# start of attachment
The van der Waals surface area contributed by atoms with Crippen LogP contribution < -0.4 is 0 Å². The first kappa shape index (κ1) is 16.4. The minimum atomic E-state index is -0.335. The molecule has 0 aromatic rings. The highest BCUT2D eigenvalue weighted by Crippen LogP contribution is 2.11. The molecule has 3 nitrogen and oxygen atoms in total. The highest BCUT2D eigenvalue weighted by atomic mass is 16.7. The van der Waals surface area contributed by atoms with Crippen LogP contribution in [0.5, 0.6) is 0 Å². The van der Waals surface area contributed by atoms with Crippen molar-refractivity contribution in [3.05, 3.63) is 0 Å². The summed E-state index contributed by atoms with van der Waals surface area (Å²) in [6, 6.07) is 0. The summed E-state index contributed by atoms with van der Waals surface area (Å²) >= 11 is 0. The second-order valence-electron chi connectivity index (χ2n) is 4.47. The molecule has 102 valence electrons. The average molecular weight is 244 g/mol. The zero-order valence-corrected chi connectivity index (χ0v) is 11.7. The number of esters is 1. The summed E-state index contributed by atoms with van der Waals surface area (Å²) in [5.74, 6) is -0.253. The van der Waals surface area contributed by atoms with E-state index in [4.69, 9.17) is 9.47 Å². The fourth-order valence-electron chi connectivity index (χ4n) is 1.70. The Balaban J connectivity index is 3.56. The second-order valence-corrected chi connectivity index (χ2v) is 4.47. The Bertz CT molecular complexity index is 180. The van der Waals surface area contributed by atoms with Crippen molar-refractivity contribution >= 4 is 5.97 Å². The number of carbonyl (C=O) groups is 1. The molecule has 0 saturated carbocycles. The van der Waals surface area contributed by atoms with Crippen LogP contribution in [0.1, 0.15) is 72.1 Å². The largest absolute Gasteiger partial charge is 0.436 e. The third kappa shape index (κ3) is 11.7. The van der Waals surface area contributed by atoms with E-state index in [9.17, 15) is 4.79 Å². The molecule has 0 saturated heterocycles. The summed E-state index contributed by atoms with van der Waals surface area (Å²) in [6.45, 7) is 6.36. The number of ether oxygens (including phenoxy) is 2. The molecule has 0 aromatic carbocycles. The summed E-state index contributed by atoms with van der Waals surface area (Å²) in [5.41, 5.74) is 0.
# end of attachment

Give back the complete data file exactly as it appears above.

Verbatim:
The van der Waals surface area contributed by atoms with Crippen LogP contribution < -0.4 is 0 Å². The first kappa shape index (κ1) is 16.4. The minimum atomic E-state index is -0.335. The molecule has 0 aromatic rings. The highest BCUT2D eigenvalue weighted by Crippen LogP contribution is 2.11. The molecule has 3 nitrogen and oxygen atoms in total. The highest BCUT2D eigenvalue weighted by atomic mass is 16.7. The van der Waals surface area contributed by atoms with Crippen LogP contribution in [0.5, 0.6) is 0 Å². The van der Waals surface area contributed by atoms with Crippen molar-refractivity contribution in [3.05, 3.63) is 0 Å². The summed E-state index contributed by atoms with van der Waals surface area (Å²) in [6, 6.07) is 0. The summed E-state index contributed by atoms with van der Waals surface area (Å²) >= 11 is 0. The second-order valence-electron chi connectivity index (χ2n) is 4.47. The molecule has 102 valence electrons. The average molecular weight is 244 g/mol. The zero-order valence-corrected chi connectivity index (χ0v) is 11.7. The number of esters is 1. The summed E-state index contributed by atoms with van der Waals surface area (Å²) in [5.74, 6) is -0.253. The van der Waals surface area contributed by atoms with E-state index in [4.69, 9.17) is 9.47 Å². The fourth-order valence-electron chi connectivity index (χ4n) is 1.70. The Balaban J connectivity index is 3.56. The second-order valence-corrected chi connectivity index (χ2v) is 4.47. The Bertz CT molecular complexity index is 180. The van der Waals surface area contributed by atoms with Crippen molar-refractivity contribution >= 4 is 5.97 Å². The number of carbonyl (C=O) groups is 1. The molecule has 0 saturated carbocycles. The van der Waals surface area contributed by atoms with Crippen LogP contribution in [0.1, 0.15) is 72.1 Å². The largest absolute Gasteiger partial charge is 0.436 e. The third kappa shape index (κ3) is 11.7. The van der Waals surface area contributed by atoms with E-state index in [9.17, 15) is 4.79 Å². The molecule has 0 saturated heterocycles. The summed E-state index contributed by atoms with van der Waals surface area (Å²) in [6.45, 7) is 6.36. The number of ether oxygens (including phenoxy) is 2. The molecule has 0 aromatic carbocycles. The summed E-state index contributed by atoms with van der Waals surface area (Å²) in [5.41, 5.74) is 0.